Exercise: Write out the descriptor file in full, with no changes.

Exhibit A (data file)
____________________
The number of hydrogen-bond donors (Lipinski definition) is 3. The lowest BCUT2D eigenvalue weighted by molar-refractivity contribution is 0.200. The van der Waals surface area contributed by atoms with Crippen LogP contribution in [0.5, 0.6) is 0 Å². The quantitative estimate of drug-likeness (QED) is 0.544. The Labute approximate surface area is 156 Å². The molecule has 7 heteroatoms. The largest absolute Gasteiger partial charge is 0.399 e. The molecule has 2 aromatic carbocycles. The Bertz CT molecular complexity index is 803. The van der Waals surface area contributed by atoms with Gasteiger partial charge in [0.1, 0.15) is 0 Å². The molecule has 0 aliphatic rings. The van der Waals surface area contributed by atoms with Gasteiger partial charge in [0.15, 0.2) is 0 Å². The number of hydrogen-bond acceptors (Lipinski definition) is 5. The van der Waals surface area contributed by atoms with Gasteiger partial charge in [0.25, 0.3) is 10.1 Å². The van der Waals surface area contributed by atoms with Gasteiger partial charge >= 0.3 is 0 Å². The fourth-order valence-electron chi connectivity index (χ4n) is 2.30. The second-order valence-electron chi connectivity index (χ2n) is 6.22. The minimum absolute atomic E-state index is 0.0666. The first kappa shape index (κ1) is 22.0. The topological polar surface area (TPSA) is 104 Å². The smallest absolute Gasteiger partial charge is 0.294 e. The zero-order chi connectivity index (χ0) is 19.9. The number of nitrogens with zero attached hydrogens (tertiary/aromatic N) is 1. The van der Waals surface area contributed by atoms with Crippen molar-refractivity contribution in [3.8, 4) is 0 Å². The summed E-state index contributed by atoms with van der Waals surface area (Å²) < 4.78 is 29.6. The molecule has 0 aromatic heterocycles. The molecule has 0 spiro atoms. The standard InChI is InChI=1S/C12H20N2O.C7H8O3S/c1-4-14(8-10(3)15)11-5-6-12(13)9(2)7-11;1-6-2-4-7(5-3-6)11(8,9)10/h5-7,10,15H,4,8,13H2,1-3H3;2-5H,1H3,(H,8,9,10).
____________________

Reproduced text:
The number of hydrogen-bond donors (Lipinski definition) is 3. The lowest BCUT2D eigenvalue weighted by molar-refractivity contribution is 0.200. The van der Waals surface area contributed by atoms with Crippen LogP contribution in [0.5, 0.6) is 0 Å². The quantitative estimate of drug-likeness (QED) is 0.544. The Labute approximate surface area is 156 Å². The molecule has 7 heteroatoms. The largest absolute Gasteiger partial charge is 0.399 e. The molecule has 2 aromatic carbocycles. The Bertz CT molecular complexity index is 803. The van der Waals surface area contributed by atoms with Gasteiger partial charge in [0.1, 0.15) is 0 Å². The molecule has 0 aliphatic rings. The van der Waals surface area contributed by atoms with Gasteiger partial charge in [0.15, 0.2) is 0 Å². The number of hydrogen-bond acceptors (Lipinski definition) is 5. The van der Waals surface area contributed by atoms with Gasteiger partial charge in [0.25, 0.3) is 10.1 Å². The van der Waals surface area contributed by atoms with Gasteiger partial charge >= 0.3 is 0 Å². The fourth-order valence-electron chi connectivity index (χ4n) is 2.30. The second-order valence-electron chi connectivity index (χ2n) is 6.22. The minimum absolute atomic E-state index is 0.0666. The first kappa shape index (κ1) is 22.0. The topological polar surface area (TPSA) is 104 Å². The smallest absolute Gasteiger partial charge is 0.294 e. The zero-order chi connectivity index (χ0) is 19.9. The number of nitrogens with zero attached hydrogens (tertiary/aromatic N) is 1. The van der Waals surface area contributed by atoms with Crippen molar-refractivity contribution in [3.8, 4) is 0 Å². The summed E-state index contributed by atoms with van der Waals surface area (Å²) < 4.78 is 29.6. The molecule has 0 aromatic heterocycles. The molecule has 0 spiro atoms. The standard InChI is InChI=1S/C12H20N2O.C7H8O3S/c1-4-14(8-10(3)15)11-5-6-12(13)9(2)7-11;1-6-2-4-7(5-3-6)11(8,9)10/h5-7,10,15H,4,8,13H2,1-3H3;2-5H,1H3,(H,8,9,10).